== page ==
by Alan Ayckbourn
Directed by Lindsay Posner
Menier Chocolate Factory Theatre, Southwark, London
Sunday 24th May 2015, 3.30 pm
David Bamber as Julian Goodman, Reece’s business partner, aged 45 and 65
Lucy Briggs-Owen as Jessica, Reece’s first wife aged 25 and 45
Matthew Cottle as Harold Palmer, hotel security officer, aged 35 & 55
Robert Portal as Reece, aged 70 and 30.
Imogen Stubbs as Ruella, Reece’s second wife aged 45
Rachel Tucker as Poopay aka Phoebe, a prostitute
The Menier Chocolate Factory is the basement of a converted factory in Southwark Street, not far from The Globe. It’s one of those special small London theatres like the Donmar Warehouse, the Young Vic and the Almeida. But perhaps the most secret of the three. We drove up to London and back solely on the basis of the cast for this play. It’s a tiny theatre but with a full width stage and low ceiling, so it feels really wide.
I don’t much like Ayckbourn, my companion loathes his plays, but this is the most enjoyable one we’ve seen. It’s a classic banging doors farce with the delicious twist of time travel. And it has thriller elements.The surprise for us was that we had seen it before. It took until the interval to remember we’d seen the play before, but it shows how brilliant this production was because the previous one had confirmed our anti-Ayckbourn stance, while this production had us saying “What a fantastic play!”
It takes place in a hotel with interconnecting doors between suites. I relate to that. I once tried what I thought was a wardrobe door in an Athens hotel and walked into the next room where a couple were playing cards in their underwear. I don’t think it was strip poker, just a hot day.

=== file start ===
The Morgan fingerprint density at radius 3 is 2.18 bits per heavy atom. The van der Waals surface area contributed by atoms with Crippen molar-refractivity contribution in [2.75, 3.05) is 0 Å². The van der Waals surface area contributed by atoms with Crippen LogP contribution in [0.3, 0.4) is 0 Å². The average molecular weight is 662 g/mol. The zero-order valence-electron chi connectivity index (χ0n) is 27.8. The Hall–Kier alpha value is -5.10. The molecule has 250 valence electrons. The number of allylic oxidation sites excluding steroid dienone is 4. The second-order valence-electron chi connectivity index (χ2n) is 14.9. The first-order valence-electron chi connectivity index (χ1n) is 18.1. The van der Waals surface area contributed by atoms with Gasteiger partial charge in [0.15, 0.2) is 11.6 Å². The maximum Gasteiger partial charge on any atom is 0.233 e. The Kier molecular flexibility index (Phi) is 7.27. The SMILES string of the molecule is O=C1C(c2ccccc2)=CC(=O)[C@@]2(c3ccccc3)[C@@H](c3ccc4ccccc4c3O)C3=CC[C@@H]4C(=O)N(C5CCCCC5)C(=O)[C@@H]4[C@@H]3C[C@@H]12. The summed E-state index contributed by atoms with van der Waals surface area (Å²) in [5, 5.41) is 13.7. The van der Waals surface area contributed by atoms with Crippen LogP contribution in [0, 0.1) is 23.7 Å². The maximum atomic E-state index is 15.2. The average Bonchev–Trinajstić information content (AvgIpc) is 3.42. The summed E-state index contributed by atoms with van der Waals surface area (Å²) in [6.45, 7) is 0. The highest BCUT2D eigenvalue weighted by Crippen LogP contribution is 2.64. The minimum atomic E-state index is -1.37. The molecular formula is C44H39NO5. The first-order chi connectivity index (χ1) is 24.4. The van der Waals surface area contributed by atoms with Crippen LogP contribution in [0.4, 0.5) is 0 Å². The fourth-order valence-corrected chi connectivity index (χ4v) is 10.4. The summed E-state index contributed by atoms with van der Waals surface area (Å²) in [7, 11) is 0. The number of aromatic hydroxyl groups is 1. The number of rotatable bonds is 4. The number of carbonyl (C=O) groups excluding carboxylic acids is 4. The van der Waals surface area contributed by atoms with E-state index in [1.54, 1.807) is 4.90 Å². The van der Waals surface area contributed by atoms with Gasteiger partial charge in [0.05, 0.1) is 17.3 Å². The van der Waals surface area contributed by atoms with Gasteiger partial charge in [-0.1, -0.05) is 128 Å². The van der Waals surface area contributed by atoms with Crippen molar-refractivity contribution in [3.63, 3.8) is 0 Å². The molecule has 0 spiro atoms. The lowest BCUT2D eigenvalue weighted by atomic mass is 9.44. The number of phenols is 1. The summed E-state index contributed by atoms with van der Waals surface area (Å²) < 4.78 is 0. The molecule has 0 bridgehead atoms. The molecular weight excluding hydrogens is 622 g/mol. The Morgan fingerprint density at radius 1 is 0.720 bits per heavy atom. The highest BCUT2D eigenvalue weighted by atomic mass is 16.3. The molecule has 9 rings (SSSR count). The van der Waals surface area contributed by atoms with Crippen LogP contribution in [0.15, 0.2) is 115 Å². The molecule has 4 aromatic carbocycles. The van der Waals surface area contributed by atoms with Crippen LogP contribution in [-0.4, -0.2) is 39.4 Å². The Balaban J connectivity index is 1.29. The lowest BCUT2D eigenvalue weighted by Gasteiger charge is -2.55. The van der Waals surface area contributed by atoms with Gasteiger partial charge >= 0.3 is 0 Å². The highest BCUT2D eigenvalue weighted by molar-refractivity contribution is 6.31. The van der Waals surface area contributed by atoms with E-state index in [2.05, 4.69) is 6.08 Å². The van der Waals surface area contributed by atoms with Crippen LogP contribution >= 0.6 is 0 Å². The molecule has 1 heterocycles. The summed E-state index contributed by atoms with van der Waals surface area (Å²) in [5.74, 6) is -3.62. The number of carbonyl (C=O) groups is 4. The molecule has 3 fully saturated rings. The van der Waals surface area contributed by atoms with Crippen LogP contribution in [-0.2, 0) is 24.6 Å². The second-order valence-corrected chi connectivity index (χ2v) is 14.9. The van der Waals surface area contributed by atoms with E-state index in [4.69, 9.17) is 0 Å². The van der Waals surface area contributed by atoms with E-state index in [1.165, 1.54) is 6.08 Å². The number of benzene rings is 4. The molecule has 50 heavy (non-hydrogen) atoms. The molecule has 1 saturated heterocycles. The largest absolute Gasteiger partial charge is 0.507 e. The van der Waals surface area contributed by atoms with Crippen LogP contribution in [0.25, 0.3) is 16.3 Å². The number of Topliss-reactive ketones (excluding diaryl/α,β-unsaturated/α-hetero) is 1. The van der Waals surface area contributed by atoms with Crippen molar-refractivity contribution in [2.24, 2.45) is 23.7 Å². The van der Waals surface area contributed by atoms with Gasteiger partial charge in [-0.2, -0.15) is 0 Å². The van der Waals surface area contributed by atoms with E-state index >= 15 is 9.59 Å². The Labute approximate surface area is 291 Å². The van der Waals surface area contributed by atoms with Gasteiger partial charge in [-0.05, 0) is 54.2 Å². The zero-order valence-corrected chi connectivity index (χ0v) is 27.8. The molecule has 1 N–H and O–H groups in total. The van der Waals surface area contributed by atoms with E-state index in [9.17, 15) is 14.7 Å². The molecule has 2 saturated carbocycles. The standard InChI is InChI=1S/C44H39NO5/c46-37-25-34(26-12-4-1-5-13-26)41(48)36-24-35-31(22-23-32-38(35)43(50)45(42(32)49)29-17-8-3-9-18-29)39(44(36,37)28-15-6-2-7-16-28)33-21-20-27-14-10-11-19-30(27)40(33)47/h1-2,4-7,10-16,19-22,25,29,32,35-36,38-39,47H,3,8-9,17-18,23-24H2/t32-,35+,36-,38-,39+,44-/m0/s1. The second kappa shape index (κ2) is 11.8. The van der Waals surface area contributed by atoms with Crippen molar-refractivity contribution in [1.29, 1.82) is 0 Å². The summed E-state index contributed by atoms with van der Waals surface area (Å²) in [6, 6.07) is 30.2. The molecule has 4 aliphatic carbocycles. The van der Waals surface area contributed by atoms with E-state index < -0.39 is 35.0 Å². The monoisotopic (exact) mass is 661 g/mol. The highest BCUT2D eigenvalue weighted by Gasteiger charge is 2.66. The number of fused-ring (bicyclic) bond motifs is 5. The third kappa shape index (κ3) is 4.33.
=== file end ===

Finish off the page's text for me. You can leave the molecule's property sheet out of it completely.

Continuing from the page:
It begins in the future when Poopay, a dominatrix sex consultant (i.e. prostitute) arrives at the Regal Hotel, her services booked by the nasty Julian for his rich, ancient and dying business partner, Reece, who comes on complete with oxygen tubes. Once Julian has left the room, it turns out that the only service Reece wants is Poopay’s signature witnessing his confession. Julian murdered both of Reece’s former wives (with Reece’s approval) to assist their business dealings. The second wife, Ruella, was killed exactly 20 years ago today in this hotel. Julian tries to kill Poopay, but she escapes through the communicating door … and finds herself twenty years earlier in Ruella’s room. Ruella was the second wife.
Ruella (Imogen Stubbs) and Poopay (Rachel Tucker)
They work out the time gap (with the intervention of the officious hotel security man, Harold Palmer). Then Ruella goes through the door and goes back twenty years again to find the first wife, Jessica, on honeymoon with Reece. Ruella works out the time travel rules. You can’t go forward ahead of your own time.
Poopay has Reece’s confession with her, and the three women have to band together across time to prevent the murder of Ruella and warn Jessica that she will be murdered in seven years. It involves much back and forth. The women stay the same ages, but we meet Julian and Harold at twenty year intervals, while Reece has to do a forty year leap (and be seventy in two alternative realities). This adds greatly to the fun.